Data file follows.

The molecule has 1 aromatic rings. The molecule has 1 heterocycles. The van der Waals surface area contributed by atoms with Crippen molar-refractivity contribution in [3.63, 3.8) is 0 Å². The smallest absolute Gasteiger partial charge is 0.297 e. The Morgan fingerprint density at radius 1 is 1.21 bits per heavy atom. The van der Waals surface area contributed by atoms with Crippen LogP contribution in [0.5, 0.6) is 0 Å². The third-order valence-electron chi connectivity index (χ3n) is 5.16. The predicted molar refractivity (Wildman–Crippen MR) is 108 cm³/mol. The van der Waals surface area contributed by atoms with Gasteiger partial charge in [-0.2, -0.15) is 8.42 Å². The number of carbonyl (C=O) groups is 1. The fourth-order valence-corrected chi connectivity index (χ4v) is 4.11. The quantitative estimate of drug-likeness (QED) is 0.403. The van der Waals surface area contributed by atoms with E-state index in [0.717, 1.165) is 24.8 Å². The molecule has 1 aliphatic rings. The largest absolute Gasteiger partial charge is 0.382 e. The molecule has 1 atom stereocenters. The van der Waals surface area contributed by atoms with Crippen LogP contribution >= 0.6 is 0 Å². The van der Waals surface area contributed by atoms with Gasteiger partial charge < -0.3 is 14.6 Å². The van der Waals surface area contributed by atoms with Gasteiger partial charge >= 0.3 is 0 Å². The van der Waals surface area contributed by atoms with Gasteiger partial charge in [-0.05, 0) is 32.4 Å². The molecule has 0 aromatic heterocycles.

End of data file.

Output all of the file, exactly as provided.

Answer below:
The molecule has 1 aromatic rings. The molecule has 1 heterocycles. The van der Waals surface area contributed by atoms with Crippen molar-refractivity contribution in [3.63, 3.8) is 0 Å². The smallest absolute Gasteiger partial charge is 0.297 e. The Morgan fingerprint density at radius 1 is 1.21 bits per heavy atom. The van der Waals surface area contributed by atoms with Crippen LogP contribution in [0.5, 0.6) is 0 Å². The third-order valence-electron chi connectivity index (χ3n) is 5.16. The predicted molar refractivity (Wildman–Crippen MR) is 108 cm³/mol. The van der Waals surface area contributed by atoms with Gasteiger partial charge in [-0.2, -0.15) is 8.42 Å². The number of carbonyl (C=O) groups is 1. The fourth-order valence-corrected chi connectivity index (χ4v) is 4.11. The quantitative estimate of drug-likeness (QED) is 0.403. The van der Waals surface area contributed by atoms with E-state index in [0.717, 1.165) is 24.8 Å². The molecule has 1 aliphatic rings. The largest absolute Gasteiger partial charge is 0.382 e. The molecule has 1 atom stereocenters. The van der Waals surface area contributed by atoms with Crippen LogP contribution >= 0.6 is 0 Å². The van der Waals surface area contributed by atoms with Gasteiger partial charge < -0.3 is 14.6 Å². The van der Waals surface area contributed by atoms with Gasteiger partial charge >= 0.3 is 0 Å². The van der Waals surface area contributed by atoms with Gasteiger partial charge in [-0.05, 0) is 32.4 Å². The molecule has 0 aromatic heterocycles.